Like many holiday destinations, East Africa’s pristine shorelines, game reserves, abundant nightlife and cultural attractions are the stuff holiday brochures in the west are made of. Tourism is a major money spinner for many of the world’s poorest countries, but East Africa’s tropical paradise hides a dark, sordid secret: “child sex tourism.”
The rise of this trade is shocking and the speed of its establishment staggering. It can only happen under a culture of deep rooted corruption, poverty and lack of concern for the most vulnerable in society that prevails in East African countries, especially Uganda and Kenya.
“Child sex tourism” has a long history. However, the practice has developed substantially during the last few decades. According to experts, “child sex tourism” involves tourists who deliberately travel to foreign destinations solely for the purpose of engaging in sex with juveniles.
A 65 year old expatriate teacher from the United States of America is facing jail in Ghana after being arrested for abusing several African children by exchanging sexual favours for food. Patrick Ken Larbash is currently in custody whilst officials investigate his child abuse practices. His arrest followed the seizure of video recordings with up to eight Ghanaian children performing oral sex –Felatio– on him at his house in Adjomanikope.
In 2006, Alexander Kilpatrick, a 56 year old father of two, was arrested in Milton Keynes, England, and jailed for 17 counts of sex offences after making several trips to East Africa, masquerading as an NGO worker, when he was actually a paedophile. Kilpatrick made harrowing films of the abuses.
More recently, police in Gulu, in war-torn Northern Uganda, arrested and detained Peter Kets, a Belgian “tourist” for taking and being in possession of pictures of nude little girls from the area whom he lured to his hotel room. In his defence, he claimed he did not know he was committing any crime because the girls in the photographs were his girlfriends!
Whilst some expatriates make permanent bases in Africa as NGO workers, others make frequent visits with the sole purpose of grooming minors by using their comparative wealth to entice, exploit and ultimately abuse vulnerable Africans - often creating films of their abuse to sell and share worldwide with other paedophiles.
The problem is that, East African countries are doing nothing of note to prevent “child sex tourism.” In Kenya for instance, the practice has become part of the daily life along the shores of Mombasa. It is done with the knowledge of the police who always accept bribes –“chai” – to look the other way. African borders and immigration rules towards white foreigners are simply too lax.
In recent years, growing concerns about rising abuses of children has tested the resolve of governments to implement international agreements designed to end the exploitation of children. The UN Convention on the Rights of the Child is already the most widely recognised of any international agreement. Concern over child labour, child prostitution and the civil rights of children are a benchmark by which any nation’s commitment to human rights and democracy can be judged.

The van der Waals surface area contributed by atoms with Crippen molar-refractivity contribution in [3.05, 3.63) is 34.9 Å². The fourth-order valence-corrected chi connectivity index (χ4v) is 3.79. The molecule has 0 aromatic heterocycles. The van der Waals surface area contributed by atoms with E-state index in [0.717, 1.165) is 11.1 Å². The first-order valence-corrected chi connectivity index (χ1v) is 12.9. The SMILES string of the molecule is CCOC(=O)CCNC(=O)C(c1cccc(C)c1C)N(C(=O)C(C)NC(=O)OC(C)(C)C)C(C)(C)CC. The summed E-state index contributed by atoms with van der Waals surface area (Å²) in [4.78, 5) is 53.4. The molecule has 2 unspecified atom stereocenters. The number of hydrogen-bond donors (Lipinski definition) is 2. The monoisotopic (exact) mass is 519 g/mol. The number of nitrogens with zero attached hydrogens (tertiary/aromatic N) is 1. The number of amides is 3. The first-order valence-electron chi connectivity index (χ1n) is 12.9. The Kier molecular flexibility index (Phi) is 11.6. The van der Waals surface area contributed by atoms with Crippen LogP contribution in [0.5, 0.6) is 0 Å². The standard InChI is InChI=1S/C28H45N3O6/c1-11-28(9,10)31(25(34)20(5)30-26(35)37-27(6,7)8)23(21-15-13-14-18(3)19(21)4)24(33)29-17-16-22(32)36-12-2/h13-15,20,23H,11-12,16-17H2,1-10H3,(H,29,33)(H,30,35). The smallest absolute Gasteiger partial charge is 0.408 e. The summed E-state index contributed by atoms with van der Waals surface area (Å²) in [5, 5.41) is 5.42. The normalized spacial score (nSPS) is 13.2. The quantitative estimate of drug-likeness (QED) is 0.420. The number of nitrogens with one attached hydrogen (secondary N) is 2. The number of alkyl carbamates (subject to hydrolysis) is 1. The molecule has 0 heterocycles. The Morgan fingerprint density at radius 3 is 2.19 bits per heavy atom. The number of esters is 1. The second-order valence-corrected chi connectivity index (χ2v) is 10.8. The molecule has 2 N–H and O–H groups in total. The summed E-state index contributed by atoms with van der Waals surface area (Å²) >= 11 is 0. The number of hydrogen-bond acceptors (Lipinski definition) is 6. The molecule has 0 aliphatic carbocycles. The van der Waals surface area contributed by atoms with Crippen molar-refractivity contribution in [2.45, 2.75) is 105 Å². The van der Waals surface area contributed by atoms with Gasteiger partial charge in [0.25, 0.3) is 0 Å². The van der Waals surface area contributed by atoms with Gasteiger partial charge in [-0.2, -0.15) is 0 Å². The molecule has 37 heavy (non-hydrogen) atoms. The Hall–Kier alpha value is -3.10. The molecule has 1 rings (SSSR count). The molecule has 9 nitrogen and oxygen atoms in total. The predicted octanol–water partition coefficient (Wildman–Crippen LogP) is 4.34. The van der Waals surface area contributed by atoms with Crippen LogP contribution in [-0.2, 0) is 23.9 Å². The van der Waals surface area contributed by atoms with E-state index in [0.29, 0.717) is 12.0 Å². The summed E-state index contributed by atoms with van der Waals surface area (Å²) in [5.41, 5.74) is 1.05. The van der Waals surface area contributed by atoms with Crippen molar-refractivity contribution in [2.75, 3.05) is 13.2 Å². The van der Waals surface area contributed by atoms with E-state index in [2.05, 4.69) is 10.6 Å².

But this has achieved very little in places like Northern Uganda, with its army of “lost children” and survivors who continue to face sexual exploitation by those who purport to help them cope. As experiences have shown from DR Congo, Haiti, Liberia, Sierra Leone and Northern Uganda, respect for children’s rights cannot be guaranteed by goodwill alone.
The pressures of commercial development, cultural diversity and a global economy that give easy access for a rich minority to regions where people are struggling under appalling conditions of war, poverty and exploitation, vulnerable, powerless and voiceless group like children become easy victims as their governments are fixated with attracting foreign investments more than protecting their own citizens.
Tourism is the world’s leading economic sector and all countries compete to lure visitors. The problem is that in many regions of Africa, particularly countries like Kenya and Uganda, sexual exploitation, specifically the exploitation of children is an unpleasant by-product of tourism. Equally the ready acceptance of “NGOs” whose credentials go unchecked is a major contributor.
It is an issue that should involve many players - journalists and media, travel agents and tourism companies, national tourist boards, airlines and travel services, hotels and restaurants and entertainment providers.
The exploitation of human beings in any form, particularly sexual exploitation of children, must never be part of the tourism industry. Any form of child sex tourism, child sexual exploitation, should be robustly combated and perpetrators and those who abet them penalised without concession. Some countries already penalise their nationals for such crimes, even when it is committed abroad.
The author is a human rights advocate